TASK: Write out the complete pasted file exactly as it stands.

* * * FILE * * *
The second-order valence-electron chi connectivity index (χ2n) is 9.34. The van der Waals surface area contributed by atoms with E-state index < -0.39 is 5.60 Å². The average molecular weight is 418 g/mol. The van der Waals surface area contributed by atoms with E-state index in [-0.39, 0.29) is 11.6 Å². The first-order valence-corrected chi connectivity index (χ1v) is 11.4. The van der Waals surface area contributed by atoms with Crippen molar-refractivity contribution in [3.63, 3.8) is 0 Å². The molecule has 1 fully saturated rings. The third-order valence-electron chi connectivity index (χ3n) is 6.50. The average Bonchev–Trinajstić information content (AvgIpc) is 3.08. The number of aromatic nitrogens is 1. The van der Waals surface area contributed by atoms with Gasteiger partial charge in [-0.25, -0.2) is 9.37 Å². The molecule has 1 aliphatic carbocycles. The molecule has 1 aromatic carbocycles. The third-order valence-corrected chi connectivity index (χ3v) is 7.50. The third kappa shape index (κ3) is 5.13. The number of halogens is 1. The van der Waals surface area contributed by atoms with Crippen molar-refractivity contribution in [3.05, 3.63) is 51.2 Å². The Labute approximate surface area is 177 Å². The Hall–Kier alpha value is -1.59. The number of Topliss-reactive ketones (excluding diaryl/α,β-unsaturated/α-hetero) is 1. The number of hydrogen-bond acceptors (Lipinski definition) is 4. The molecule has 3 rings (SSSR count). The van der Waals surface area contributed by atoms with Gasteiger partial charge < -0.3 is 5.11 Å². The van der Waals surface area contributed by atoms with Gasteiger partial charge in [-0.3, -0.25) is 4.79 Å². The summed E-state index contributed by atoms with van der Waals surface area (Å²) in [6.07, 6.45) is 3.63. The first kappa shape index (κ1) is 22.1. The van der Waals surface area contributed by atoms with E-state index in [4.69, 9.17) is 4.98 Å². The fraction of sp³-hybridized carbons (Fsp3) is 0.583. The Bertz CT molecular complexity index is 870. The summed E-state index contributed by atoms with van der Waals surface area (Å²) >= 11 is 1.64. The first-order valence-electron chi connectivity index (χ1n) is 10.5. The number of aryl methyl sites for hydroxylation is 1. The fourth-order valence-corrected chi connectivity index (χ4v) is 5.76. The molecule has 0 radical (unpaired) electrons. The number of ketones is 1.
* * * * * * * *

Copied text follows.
The second-order valence-electron chi connectivity index (χ2n) is 9.34. The van der Waals surface area contributed by atoms with E-state index < -0.39 is 5.60 Å². The average molecular weight is 418 g/mol. The van der Waals surface area contributed by atoms with E-state index in [-0.39, 0.29) is 11.6 Å². The first-order valence-corrected chi connectivity index (χ1v) is 11.4. The van der Waals surface area contributed by atoms with Crippen molar-refractivity contribution in [3.63, 3.8) is 0 Å². The molecule has 1 fully saturated rings. The third-order valence-electron chi connectivity index (χ3n) is 6.50. The average Bonchev–Trinajstić information content (AvgIpc) is 3.08. The number of aromatic nitrogens is 1. The van der Waals surface area contributed by atoms with Gasteiger partial charge in [-0.25, -0.2) is 9.37 Å². The molecule has 1 aliphatic carbocycles. The molecule has 1 aromatic carbocycles. The third-order valence-corrected chi connectivity index (χ3v) is 7.50. The third kappa shape index (κ3) is 5.13. The number of halogens is 1. The van der Waals surface area contributed by atoms with Crippen molar-refractivity contribution in [3.05, 3.63) is 51.2 Å². The Labute approximate surface area is 177 Å². The Hall–Kier alpha value is -1.59. The number of Topliss-reactive ketones (excluding diaryl/α,β-unsaturated/α-hetero) is 1. The number of hydrogen-bond acceptors (Lipinski definition) is 4. The molecule has 3 rings (SSSR count). The van der Waals surface area contributed by atoms with Gasteiger partial charge < -0.3 is 5.11 Å². The van der Waals surface area contributed by atoms with Gasteiger partial charge in [-0.3, -0.25) is 4.79 Å². The summed E-state index contributed by atoms with van der Waals surface area (Å²) in [6.07, 6.45) is 3.63. The first kappa shape index (κ1) is 22.1. The van der Waals surface area contributed by atoms with E-state index in [4.69, 9.17) is 4.98 Å². The fraction of sp³-hybridized carbons (Fsp3) is 0.583. The Bertz CT molecular complexity index is 870. The summed E-state index contributed by atoms with van der Waals surface area (Å²) >= 11 is 1.64. The first-order valence-electron chi connectivity index (χ1n) is 10.5. The number of aryl methyl sites for hydroxylation is 1. The fourth-order valence-corrected chi connectivity index (χ4v) is 5.76. The molecule has 0 radical (unpaired) electrons. The number of ketones is 1.